I wonder how often the trustees of the Victoria & Albert Museum take a stroll round the outlying regions of their sprawling Cromwell Road empire? Obviously, they feel a pressing need to have more space - hence the V&A's proposed pounds 43 million extension. Requiring a hand- out of pounds 30 million from the National Lottery, the adventurous design resembles a pile of children's building blocks frozen in mid-tumble. But, having recently slogged my way round this peculiar institution, I can't help thinking that a cheaper solution might lie in a little reorganisation.

After forking out a pounds 4.50 "voluntary" entrance charge, I found the V&A's much-praised William Morris exhibition doing excellent business. But the same cannot be said for its massive collection of ceramics located in 13 huge galleries (several of them more than 100 feet long) on the second floor. It must be one of the least-visited exhibition areas of any major British museum. I found room after room with only one other person in it. In fact, it was the same person - a museum attendant who was pursuing me, after observing my solitary progress between cabinets crammed with Ming and Meissen, with understandable suspicion.

Eventually, I came across a couple of middle-aged women peering at a shelf of 19th-century kitsch called Wedgwood Fairyland Lustre. "My mother had two ornaments that she used to call lustreware," one of them remarked dubiously, "but they weren't like this." In another room, I was surprised to encounter about a dozen immaculate young French women being lectured on English porcelain. "Staffordshire was the real centre of lead-glazed earthenware," their tutor droned. Her elegant students unsuccessfully tried to stifle yawns.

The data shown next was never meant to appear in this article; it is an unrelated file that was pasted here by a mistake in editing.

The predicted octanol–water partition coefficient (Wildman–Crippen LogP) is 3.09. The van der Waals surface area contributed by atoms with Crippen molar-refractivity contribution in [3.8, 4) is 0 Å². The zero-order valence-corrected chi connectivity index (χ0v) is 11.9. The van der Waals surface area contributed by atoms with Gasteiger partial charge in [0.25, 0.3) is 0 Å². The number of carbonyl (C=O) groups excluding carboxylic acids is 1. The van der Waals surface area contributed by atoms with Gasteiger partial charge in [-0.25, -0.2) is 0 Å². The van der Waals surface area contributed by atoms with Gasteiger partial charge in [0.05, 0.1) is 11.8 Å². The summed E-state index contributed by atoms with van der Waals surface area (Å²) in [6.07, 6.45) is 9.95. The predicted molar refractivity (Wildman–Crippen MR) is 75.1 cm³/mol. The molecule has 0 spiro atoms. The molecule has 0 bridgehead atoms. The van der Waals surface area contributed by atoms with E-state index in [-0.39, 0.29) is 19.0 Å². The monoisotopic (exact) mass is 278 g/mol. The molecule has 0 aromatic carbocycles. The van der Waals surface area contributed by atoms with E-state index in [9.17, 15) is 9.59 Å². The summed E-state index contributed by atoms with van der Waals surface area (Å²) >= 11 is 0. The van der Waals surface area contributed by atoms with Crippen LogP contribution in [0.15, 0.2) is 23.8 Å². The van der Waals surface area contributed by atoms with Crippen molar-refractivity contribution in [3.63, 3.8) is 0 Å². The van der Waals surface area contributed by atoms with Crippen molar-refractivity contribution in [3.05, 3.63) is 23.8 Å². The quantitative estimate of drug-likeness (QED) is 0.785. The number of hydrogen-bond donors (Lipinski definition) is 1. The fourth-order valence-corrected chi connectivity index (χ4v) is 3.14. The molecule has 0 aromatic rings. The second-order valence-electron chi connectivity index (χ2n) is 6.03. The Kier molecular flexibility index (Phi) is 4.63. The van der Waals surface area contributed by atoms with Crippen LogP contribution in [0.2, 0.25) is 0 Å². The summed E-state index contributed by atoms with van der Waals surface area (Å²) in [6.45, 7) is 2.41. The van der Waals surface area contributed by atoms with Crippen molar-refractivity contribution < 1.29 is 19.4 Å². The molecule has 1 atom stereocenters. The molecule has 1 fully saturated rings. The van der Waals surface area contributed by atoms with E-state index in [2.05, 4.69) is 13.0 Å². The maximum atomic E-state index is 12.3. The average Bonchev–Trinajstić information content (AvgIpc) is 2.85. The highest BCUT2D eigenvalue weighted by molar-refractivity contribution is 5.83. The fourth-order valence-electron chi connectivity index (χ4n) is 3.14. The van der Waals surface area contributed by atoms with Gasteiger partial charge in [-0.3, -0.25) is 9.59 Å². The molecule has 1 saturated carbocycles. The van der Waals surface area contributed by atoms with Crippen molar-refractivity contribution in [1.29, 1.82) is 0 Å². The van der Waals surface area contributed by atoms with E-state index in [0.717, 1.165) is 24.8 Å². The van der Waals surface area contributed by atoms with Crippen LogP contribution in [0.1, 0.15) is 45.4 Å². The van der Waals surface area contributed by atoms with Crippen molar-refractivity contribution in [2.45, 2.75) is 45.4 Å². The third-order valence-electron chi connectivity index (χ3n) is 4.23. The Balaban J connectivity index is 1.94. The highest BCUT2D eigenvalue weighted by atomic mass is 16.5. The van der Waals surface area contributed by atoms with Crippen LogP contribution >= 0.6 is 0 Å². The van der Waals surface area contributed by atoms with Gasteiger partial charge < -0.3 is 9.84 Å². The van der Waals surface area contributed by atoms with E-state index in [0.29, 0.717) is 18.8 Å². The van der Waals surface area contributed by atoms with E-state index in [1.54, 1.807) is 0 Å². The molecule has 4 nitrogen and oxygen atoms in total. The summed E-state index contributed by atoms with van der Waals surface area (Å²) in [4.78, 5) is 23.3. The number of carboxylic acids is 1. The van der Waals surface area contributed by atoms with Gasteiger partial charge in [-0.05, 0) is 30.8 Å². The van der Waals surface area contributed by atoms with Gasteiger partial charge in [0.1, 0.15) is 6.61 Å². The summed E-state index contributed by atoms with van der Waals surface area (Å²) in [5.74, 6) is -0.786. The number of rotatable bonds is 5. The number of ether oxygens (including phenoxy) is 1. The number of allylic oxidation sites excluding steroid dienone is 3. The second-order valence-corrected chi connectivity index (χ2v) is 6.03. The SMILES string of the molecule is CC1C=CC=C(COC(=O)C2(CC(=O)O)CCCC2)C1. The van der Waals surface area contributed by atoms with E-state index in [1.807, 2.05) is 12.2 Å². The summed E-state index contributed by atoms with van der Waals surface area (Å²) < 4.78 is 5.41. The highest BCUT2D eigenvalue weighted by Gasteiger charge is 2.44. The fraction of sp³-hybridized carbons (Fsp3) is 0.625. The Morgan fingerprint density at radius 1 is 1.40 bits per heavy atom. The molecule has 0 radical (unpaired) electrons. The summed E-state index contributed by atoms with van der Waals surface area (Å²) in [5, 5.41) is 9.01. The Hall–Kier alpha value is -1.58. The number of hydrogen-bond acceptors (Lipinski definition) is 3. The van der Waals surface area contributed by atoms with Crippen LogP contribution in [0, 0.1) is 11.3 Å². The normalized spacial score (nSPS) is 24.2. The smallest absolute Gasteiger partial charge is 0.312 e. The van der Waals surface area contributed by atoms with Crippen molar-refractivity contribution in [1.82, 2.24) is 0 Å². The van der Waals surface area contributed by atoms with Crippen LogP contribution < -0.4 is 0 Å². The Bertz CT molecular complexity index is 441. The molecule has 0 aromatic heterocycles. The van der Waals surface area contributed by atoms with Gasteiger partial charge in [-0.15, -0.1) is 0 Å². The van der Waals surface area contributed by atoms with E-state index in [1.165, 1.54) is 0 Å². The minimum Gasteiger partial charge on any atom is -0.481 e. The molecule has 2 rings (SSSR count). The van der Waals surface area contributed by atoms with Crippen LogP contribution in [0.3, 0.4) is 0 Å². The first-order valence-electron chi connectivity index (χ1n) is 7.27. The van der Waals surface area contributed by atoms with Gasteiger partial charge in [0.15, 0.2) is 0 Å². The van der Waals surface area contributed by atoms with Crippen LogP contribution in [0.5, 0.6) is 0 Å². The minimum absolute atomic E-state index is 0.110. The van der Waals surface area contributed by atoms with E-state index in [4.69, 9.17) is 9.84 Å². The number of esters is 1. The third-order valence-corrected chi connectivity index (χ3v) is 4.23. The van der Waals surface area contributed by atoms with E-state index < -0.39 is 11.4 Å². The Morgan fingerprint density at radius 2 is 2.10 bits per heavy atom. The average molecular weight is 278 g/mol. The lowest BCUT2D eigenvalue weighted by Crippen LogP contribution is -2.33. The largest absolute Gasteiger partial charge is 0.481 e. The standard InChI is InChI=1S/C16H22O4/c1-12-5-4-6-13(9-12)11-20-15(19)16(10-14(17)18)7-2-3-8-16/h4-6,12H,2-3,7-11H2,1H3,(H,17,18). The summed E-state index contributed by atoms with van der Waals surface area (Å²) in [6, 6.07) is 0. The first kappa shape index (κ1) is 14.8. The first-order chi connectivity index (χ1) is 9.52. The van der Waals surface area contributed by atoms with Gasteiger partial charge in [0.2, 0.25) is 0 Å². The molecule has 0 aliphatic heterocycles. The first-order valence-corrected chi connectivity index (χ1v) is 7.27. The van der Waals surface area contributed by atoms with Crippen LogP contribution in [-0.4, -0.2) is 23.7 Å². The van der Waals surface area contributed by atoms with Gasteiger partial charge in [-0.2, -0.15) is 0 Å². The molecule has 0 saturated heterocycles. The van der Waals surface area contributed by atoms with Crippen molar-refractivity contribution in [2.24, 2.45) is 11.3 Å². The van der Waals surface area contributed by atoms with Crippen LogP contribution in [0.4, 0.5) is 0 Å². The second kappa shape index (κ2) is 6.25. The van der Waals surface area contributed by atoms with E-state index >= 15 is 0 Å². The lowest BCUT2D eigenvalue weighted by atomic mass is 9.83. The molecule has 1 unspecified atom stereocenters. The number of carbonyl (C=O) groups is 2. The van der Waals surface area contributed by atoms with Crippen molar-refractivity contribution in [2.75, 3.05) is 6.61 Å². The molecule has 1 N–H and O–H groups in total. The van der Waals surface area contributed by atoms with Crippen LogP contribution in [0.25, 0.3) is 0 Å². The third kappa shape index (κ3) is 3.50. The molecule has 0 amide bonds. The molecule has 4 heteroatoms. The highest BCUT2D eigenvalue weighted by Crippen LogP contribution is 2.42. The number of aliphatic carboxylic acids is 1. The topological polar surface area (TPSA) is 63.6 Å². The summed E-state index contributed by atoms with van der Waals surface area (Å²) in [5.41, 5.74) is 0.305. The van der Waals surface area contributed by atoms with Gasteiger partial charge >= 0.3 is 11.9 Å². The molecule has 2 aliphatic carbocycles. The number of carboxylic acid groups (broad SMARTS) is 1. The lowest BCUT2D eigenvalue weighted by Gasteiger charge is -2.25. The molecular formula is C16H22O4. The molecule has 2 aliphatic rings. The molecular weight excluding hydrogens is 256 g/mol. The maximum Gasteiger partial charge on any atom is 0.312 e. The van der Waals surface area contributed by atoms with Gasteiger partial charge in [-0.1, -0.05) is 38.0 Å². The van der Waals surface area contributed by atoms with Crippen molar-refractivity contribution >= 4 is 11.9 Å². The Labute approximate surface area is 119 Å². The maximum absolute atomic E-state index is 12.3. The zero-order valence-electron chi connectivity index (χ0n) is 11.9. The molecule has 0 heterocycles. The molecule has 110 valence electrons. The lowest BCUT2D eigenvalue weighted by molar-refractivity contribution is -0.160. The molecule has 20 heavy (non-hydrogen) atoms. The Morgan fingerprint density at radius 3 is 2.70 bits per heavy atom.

In fact, a personal tutor is something of a necessity if you happen to lack an in-depth knowledge of antique ceramics, because not a word of elucidation is given in any of these galleries, other than a terse description typed on a tiny card in front of each piece - though I must admit that I rather liked the label attached to a small display of colourful shards in the Islamic room: "Fragments found in digging the new post office in Constantinople. Byzantine 9th-14th century."

Obviously, this is a world-class collection of artefacts, but no attempt has been made to unlock its interest for the general public. The result is an unbelievable accumulation of riches displayed in utterly unpopulated rooms - rather like the aftermath of a neutron bomb, which destroys all life while leaving property intact. You might reasonably think that this treasure trove will be more effectively displayed in the V&A's new extension. 'Fraid not. The seven-storey structure is intended for special exhibitions, together with a restaurant and a cafe. Still, I know where they can find some very nice crockery.

Why this sudden craze for zoomorphic disguise? In the past week, I have been induced to sample lager by a "kangaroo", had a leaflet for a party shop given me by a tatty "lion", and been urged to make a charitable donation by a pair dressed respectively as a tiger and a malignant cell. I also read of "lobsters" from the Crustacean Liberation Front picketing restaurants which keep these expensive fruits de mer alive in tanks. A vegetable variation was recently adopted by the French bank robber who was disguised as an aubergine. Obviously the whole thing is getting out of hand. I think the idea of one species adopting the persona of another is utterly ridiculous - and so does Mrs Weasel